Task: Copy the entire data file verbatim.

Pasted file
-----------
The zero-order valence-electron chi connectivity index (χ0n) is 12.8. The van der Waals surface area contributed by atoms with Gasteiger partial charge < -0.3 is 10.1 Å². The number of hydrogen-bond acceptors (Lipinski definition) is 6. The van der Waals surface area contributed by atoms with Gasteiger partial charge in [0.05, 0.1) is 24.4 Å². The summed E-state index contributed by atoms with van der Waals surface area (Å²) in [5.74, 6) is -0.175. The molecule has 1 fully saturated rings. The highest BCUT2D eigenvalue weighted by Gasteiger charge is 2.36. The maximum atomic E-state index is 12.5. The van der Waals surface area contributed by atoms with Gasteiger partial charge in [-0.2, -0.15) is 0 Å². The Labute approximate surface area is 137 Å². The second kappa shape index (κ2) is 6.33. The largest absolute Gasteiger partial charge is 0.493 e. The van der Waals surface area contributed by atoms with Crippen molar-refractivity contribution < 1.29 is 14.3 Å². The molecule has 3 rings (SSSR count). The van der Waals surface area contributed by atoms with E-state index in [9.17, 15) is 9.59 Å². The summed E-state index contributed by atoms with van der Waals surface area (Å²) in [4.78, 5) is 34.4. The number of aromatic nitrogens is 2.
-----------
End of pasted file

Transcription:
The zero-order valence-electron chi connectivity index (χ0n) is 12.8. The van der Waals surface area contributed by atoms with Gasteiger partial charge < -0.3 is 10.1 Å². The number of hydrogen-bond acceptors (Lipinski definition) is 6. The van der Waals surface area contributed by atoms with Gasteiger partial charge in [0.05, 0.1) is 24.4 Å². The summed E-state index contributed by atoms with van der Waals surface area (Å²) in [5.74, 6) is -0.175. The molecule has 1 fully saturated rings. The highest BCUT2D eigenvalue weighted by Gasteiger charge is 2.36. The maximum atomic E-state index is 12.5. The van der Waals surface area contributed by atoms with Gasteiger partial charge in [-0.2, -0.15) is 0 Å². The Labute approximate surface area is 137 Å². The second kappa shape index (κ2) is 6.33. The largest absolute Gasteiger partial charge is 0.493 e. The van der Waals surface area contributed by atoms with Crippen molar-refractivity contribution < 1.29 is 14.3 Å². The molecule has 3 rings (SSSR count). The van der Waals surface area contributed by atoms with E-state index in [9.17, 15) is 9.59 Å². The summed E-state index contributed by atoms with van der Waals surface area (Å²) in [4.78, 5) is 34.4. The number of aromatic nitrogens is 2.